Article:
NOImeasures the noise in the residual signals for each bolometer to establish weights for the data as they are placed into the map in subsequent iterations.
FLT), which can result in convergence problems when there is little signal in the map, a single, harsher high-pass filter is applied as a pre-processing step (corresponding to 200 arcsec scales at both 450 m and 850 m). There are also more conservative cuts to remove noisy/problematic bolometers. Finally, the parameters
ast.zero_notlastare set to constrain much of the map to precisely zero for all but the last of 5 iterations. This helps with map convergence, and is a reasonable prior for a blank-field. Normally the map would then be processed using a matched filter (see Section 6.1).
dimmconfig_bright.lis. The addition of
ast.zero_notlastparameters are used to constrain the map to zero beyond a radius of 1 arcmin for all but the final iteration. This strategy helps with map convergence significantly, and can provide good maps of bright sources, even in cases where scan patterns failed and the telescope degenerated into scanning back-and-forth along a single position angle on the sky.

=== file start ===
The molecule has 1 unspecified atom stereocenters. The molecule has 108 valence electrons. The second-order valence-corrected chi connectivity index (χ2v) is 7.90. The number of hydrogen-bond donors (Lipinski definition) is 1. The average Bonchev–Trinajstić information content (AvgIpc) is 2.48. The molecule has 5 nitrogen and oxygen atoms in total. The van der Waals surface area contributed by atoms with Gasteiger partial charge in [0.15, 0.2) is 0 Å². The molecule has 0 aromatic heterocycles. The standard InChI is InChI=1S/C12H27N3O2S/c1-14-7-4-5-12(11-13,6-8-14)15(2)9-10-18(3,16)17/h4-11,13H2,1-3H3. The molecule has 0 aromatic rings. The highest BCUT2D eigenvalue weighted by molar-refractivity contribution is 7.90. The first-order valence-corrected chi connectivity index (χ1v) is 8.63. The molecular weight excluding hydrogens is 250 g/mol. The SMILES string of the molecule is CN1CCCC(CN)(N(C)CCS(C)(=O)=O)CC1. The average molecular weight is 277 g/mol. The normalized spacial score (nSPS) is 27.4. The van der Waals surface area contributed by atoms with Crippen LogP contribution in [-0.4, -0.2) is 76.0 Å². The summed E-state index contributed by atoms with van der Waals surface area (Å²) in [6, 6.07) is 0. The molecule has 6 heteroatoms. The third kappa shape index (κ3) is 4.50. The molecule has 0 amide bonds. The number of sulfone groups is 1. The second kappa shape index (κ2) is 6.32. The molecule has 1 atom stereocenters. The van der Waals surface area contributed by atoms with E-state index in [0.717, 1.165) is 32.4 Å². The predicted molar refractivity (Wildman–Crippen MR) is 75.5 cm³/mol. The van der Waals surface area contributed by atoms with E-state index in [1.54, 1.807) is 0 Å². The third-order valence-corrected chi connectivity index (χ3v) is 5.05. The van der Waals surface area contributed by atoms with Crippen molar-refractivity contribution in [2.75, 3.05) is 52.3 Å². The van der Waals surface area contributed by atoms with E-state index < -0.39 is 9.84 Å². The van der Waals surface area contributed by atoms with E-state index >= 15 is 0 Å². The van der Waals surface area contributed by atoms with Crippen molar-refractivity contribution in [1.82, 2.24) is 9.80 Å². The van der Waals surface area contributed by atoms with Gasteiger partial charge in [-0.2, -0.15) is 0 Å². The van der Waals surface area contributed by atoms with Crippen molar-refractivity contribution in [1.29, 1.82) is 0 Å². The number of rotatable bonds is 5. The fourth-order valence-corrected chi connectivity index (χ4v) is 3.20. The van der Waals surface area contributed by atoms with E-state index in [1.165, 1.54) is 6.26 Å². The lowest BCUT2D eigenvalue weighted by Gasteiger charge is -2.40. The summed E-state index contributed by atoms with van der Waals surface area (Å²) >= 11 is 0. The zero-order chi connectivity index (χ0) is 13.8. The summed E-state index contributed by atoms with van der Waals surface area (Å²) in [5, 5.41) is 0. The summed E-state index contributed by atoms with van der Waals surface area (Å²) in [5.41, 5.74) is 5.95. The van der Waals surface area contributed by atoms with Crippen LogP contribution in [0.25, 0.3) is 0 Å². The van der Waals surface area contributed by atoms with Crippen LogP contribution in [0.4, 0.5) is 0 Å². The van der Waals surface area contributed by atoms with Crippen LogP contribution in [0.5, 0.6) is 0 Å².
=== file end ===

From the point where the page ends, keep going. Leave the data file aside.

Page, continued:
ast.zero_snris used to constrain the map to zero wherever the S/N is lower than 5-. We recommend setting the parameter
itermap=1, and then visually inspecting the maps produced after each iteration (e.g.,
gaia map.more.smurf.itermaps) to help determine an appropriate number of iterations.
If you want to modify parameters for a particular config file the best approach is to create a new file
and first include a directive to load the file you want to modify and then supply your own parameters.
You can see this technique is used in the installed configuration files to reference them all to